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Where’s Best to Telemarket in Canada?

Telemarketing Coverage in Canada-11

November 24, 2023

Sorry, Mobile Phone Number Lists Aren’t Legal.

Unless a customer has given you their mobile phone number and consented to using it, organizations in Canada are limited to calling landline phone numbers that are “publicly available” – which basically means they’re listed in a “white pages” or other public directory. It’s illegal to sell or rent cell phone lists in Canada. 

Fortunately for businesses that utilize telesales as a contact strategy, there are still 4.5 million households with active landlines installed. That’s just shy of 30% of all households in Canada. 

Here’s a provincial breakdown of available landline phone numbers by province. 

Newfoundland Wins! But Wait …

Newfoundland and Labrador has the highest percentage of available telephone numbers per household, followed closely by the other maritime provinces: New Brunswick, PEI, and Nova Scotia.  

At the other end of the scale, Alberta and British Columbia have the lowest percentage of listed telephone numbers. 

Ontario and Quebec are in the middle, with coverage averaging ~35%. 

Don’t Forget the National Do Not Call List.

Another national law in Canada requires that any organization making phone calls to consumers be registered with the Canadian Radio-television Telecommunications Commission, more fondly known as the CRTC. And while there are a few exceptions (like of course for politicians who made these laws) most are required to pay a hefty licensing fee and then remove the numbers listed on the national Do Not Call List (DNCL).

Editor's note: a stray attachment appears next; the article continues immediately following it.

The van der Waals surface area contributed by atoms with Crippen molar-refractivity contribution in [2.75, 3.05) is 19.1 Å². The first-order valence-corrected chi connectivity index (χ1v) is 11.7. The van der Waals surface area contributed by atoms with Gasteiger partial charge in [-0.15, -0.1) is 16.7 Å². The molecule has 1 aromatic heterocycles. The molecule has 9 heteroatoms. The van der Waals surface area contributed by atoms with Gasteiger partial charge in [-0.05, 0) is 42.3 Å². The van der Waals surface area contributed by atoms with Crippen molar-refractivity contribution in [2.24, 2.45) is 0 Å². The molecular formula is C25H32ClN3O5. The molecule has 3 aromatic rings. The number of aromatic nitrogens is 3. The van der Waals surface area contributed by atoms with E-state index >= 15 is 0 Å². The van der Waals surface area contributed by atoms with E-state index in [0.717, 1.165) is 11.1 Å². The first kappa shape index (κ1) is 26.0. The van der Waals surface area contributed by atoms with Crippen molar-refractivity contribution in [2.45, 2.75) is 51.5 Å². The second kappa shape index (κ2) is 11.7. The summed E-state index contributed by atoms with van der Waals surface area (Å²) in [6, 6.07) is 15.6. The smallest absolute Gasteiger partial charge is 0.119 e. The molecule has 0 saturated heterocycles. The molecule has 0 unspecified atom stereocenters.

All the rules and the associated fees are on the CRTC’s website

There are currently 2.8 million phone numbers permanently listed on the Do Not Call List that non-exempt telemarketers must suppress.  

Newfoundland Still Wins!

In Newfoundland, telesales programs can still target 41% of households after suppressing the numbers on the DNCL. As the graph below shows, it only gets worse. In Alberta the targetable population falls to a meager 12% of households. 

For more information on Canada’s national privacy laws and how they apply to obtaining phone numbers, the rules are spelled out in the Canadian Personal Information Protection and Electronic Documents Act (PIPEDA). There’s also provincial privacy legislation that goes further than PIPEDA in some cases; predominantly in Quebec. Be sure to check out the laws in the province you’re focused on when planning your campaigns.

by Sarah Lightfoot, Cleanlist Product Manager

About the data: The data presented in this report was summarized from ResponseCanadaTM Consumer, Canada’s largest and most up-to-data privacy friendly consumer database. To learn more about the database or for licensing information, contact

Cleanlist is Canada’s largest customer data company. We clean, enrich, and validate business and consumer data. We’re also experts in data-driven document composition and Canada’s largest data provider for digital and offline marketing. To learn more, visit us at

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